‘Saturday, 8 November 1930 was an unseasonably warm Melbourne day.’
Twelve-year-old Mena Griffiths was playing in the park with her sisters and friends when she was lured away from the park by an unknown man. Lena’s body was found, strangled, and gagged, in an abandoned house the following morning. Just nine weeks later, sixteen-year-old Hazel Wilson was found, gagged, and strangled on a vacant block near her home.
In 1935, two more girls were murdered: twelve-year -old Ethel Belshaw and six-year-old June Rushmer.
After June Belshaw’s body was found, the man responsible for all four murders was captured, and confessed. He is tried, and eventually executed for his crimes. Who was he, and how did he manage to evade capture for so long? The police had suspects, had arrested men and, in one case, obtained the conviction of an innocent man.
In writing about this case, Ms Kovacic drew on contemporary newspaper reports (some of which can be accessed through Trove), police records and court documents. She sets out the chronology of each case, and of the subsequent investigation. It makes for heartbreaking reading.
Once the murderer is identified, Ms Kovacic takes us through his background and then through his trial. The murderer claimed to have no memory of events and the defence went for an insanity defence. By pleading insanity, the onus of proof fell on the defence to clearly establish insanity. The insanity defence failed, the murderer was found guilty and (after exhausting the appeals processes) was executed in Pentridge on 1 June 1936.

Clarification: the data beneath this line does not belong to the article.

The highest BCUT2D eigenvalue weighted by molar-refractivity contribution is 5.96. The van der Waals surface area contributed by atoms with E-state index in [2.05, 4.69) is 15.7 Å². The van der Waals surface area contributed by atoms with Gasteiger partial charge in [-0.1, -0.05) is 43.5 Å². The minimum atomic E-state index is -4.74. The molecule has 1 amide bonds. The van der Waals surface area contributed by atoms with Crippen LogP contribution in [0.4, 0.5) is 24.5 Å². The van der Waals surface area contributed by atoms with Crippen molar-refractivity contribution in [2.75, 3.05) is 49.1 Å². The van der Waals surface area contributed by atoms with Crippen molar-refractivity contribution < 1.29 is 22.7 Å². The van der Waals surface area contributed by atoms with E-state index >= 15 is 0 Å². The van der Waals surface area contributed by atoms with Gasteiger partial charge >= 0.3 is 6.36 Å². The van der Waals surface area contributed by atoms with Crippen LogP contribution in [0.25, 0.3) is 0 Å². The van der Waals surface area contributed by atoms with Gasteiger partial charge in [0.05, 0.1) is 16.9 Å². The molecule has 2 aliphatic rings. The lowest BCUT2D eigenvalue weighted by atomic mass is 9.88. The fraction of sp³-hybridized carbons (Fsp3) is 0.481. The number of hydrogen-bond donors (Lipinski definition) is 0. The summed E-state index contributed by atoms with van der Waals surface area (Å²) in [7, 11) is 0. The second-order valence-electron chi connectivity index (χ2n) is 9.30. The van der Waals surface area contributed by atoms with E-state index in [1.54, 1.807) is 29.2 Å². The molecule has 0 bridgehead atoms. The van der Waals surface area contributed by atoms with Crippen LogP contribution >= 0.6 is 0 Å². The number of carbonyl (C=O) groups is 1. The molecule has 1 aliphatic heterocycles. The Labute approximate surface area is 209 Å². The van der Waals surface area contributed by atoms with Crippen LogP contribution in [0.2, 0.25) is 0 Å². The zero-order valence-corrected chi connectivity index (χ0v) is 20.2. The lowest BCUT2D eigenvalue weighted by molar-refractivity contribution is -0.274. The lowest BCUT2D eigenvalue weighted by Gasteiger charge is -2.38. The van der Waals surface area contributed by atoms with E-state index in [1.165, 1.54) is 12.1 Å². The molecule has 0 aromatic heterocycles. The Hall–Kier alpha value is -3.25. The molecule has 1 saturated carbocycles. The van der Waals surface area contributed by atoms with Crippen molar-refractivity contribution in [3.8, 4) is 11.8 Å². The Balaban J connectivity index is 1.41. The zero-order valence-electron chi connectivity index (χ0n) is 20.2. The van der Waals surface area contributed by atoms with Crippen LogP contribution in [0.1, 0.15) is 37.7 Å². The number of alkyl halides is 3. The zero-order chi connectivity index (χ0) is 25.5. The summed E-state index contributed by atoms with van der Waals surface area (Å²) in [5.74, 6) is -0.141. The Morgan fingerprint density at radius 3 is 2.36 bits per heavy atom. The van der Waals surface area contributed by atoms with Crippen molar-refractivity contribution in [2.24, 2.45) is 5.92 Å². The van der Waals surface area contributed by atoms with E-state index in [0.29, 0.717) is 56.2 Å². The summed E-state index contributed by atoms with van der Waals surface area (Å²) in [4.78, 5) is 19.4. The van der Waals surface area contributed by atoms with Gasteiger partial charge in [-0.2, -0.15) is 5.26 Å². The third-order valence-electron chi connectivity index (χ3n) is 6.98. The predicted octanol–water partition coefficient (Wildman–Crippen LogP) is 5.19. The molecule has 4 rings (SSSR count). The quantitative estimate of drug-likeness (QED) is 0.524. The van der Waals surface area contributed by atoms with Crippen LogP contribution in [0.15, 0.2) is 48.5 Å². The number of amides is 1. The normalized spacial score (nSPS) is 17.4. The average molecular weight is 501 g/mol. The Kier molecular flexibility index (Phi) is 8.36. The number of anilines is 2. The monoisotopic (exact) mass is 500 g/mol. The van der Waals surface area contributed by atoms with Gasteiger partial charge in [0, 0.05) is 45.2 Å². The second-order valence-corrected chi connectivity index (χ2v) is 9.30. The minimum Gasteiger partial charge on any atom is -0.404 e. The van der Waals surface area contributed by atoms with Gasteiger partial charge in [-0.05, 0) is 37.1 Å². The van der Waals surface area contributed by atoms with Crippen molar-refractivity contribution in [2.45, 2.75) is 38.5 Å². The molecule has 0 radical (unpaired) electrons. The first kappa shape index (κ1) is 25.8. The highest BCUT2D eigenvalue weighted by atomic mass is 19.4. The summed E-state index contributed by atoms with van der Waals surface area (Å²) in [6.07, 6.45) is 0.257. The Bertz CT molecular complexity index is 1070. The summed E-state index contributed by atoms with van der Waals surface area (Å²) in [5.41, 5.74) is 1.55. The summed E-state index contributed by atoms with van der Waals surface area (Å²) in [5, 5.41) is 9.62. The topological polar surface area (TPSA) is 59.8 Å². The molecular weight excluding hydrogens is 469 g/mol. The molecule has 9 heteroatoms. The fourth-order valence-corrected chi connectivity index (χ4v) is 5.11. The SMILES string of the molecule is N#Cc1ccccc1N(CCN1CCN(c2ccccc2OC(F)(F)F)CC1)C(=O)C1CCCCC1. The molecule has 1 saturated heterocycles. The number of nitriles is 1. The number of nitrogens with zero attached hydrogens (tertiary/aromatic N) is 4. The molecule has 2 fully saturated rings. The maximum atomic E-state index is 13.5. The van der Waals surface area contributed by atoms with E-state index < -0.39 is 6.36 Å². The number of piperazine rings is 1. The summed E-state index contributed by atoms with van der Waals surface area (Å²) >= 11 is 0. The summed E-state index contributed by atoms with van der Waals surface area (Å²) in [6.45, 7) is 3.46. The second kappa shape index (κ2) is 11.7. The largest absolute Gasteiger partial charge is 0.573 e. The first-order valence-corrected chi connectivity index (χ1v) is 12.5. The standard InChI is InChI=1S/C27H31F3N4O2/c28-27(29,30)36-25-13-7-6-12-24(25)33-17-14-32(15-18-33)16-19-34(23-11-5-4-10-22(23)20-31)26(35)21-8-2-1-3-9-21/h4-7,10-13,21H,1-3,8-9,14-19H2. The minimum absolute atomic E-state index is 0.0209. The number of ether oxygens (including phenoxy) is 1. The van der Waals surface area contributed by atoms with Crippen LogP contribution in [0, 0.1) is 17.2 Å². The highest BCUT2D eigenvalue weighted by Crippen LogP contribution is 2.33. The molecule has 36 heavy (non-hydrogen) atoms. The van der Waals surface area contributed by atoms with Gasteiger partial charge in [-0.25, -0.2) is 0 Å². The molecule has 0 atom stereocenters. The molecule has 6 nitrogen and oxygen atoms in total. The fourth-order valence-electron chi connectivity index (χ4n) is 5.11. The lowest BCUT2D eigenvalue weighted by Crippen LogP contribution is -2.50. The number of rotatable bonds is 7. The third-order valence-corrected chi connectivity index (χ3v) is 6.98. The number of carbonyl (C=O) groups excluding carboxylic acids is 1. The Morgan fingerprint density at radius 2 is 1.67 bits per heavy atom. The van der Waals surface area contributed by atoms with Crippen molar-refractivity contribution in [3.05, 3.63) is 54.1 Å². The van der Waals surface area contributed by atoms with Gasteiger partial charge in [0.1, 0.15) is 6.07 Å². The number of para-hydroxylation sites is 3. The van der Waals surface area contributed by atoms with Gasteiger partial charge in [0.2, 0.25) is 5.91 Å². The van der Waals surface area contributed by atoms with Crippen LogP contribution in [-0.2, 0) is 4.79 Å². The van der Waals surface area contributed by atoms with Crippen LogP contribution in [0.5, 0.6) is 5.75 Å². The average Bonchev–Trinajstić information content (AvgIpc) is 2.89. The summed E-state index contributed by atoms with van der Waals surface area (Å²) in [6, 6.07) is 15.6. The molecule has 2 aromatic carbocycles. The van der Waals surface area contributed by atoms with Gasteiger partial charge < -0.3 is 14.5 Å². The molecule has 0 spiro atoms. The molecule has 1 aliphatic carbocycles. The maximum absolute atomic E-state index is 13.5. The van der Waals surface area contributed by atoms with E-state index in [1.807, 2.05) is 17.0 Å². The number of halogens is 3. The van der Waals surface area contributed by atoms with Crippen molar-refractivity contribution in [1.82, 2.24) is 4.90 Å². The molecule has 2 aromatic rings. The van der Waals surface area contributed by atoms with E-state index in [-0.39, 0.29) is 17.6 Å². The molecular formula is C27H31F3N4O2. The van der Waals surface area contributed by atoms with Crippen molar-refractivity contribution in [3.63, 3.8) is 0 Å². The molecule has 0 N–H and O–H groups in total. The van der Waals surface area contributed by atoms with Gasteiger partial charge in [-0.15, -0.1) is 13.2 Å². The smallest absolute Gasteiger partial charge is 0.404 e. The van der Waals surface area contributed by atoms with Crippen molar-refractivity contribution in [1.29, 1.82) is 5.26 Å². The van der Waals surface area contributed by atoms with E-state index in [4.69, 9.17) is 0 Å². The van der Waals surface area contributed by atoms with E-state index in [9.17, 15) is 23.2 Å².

Before I read this book, I knew nothing about these four girls, although I had heard of the murderer. I finished the book, thinking of all the other lives destroyed when the murderer took the lives of Mena Griffiths (1918-1930); Hazel Wilson (1914-1931); Ethel Belshaw (1922-1935) and June Rushmer(1929-1935).
Ms Kovacic presents a comprehensive and accessible account of these historic murders, and I recommend this book to anyone with an interest in accounts of true crime.